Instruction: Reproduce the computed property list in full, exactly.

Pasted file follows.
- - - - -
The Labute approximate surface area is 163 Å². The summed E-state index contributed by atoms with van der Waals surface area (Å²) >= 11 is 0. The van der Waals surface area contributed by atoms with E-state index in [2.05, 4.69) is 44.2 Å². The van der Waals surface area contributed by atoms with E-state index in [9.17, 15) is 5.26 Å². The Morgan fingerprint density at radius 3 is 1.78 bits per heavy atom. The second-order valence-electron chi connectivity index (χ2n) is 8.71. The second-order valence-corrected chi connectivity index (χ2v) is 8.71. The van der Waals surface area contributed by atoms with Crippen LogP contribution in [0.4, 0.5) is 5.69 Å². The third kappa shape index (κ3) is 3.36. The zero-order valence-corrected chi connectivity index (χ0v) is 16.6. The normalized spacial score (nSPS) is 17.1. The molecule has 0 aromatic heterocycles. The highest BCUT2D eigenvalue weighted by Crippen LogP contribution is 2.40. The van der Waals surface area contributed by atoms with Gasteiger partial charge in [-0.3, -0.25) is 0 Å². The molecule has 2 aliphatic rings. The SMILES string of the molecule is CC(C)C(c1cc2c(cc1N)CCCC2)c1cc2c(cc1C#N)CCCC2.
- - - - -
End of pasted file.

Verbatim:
The Labute approximate surface area is 163 Å². The summed E-state index contributed by atoms with van der Waals surface area (Å²) >= 11 is 0. The van der Waals surface area contributed by atoms with E-state index in [2.05, 4.69) is 44.2 Å². The van der Waals surface area contributed by atoms with E-state index in [9.17, 15) is 5.26 Å². The Morgan fingerprint density at radius 3 is 1.78 bits per heavy atom. The second-order valence-electron chi connectivity index (χ2n) is 8.71. The second-order valence-corrected chi connectivity index (χ2v) is 8.71. The van der Waals surface area contributed by atoms with Crippen LogP contribution in [0.4, 0.5) is 5.69 Å². The third kappa shape index (κ3) is 3.36. The zero-order valence-corrected chi connectivity index (χ0v) is 16.6. The normalized spacial score (nSPS) is 17.1. The molecule has 0 aromatic heterocycles. The highest BCUT2D eigenvalue weighted by Crippen LogP contribution is 2.40. The van der Waals surface area contributed by atoms with Gasteiger partial charge in [-0.3, -0.25) is 0 Å². The molecule has 2 aliphatic rings. The SMILES string of the molecule is CC(C)C(c1cc2c(cc1N)CCCC2)c1cc2c(cc1C#N)CCCC2.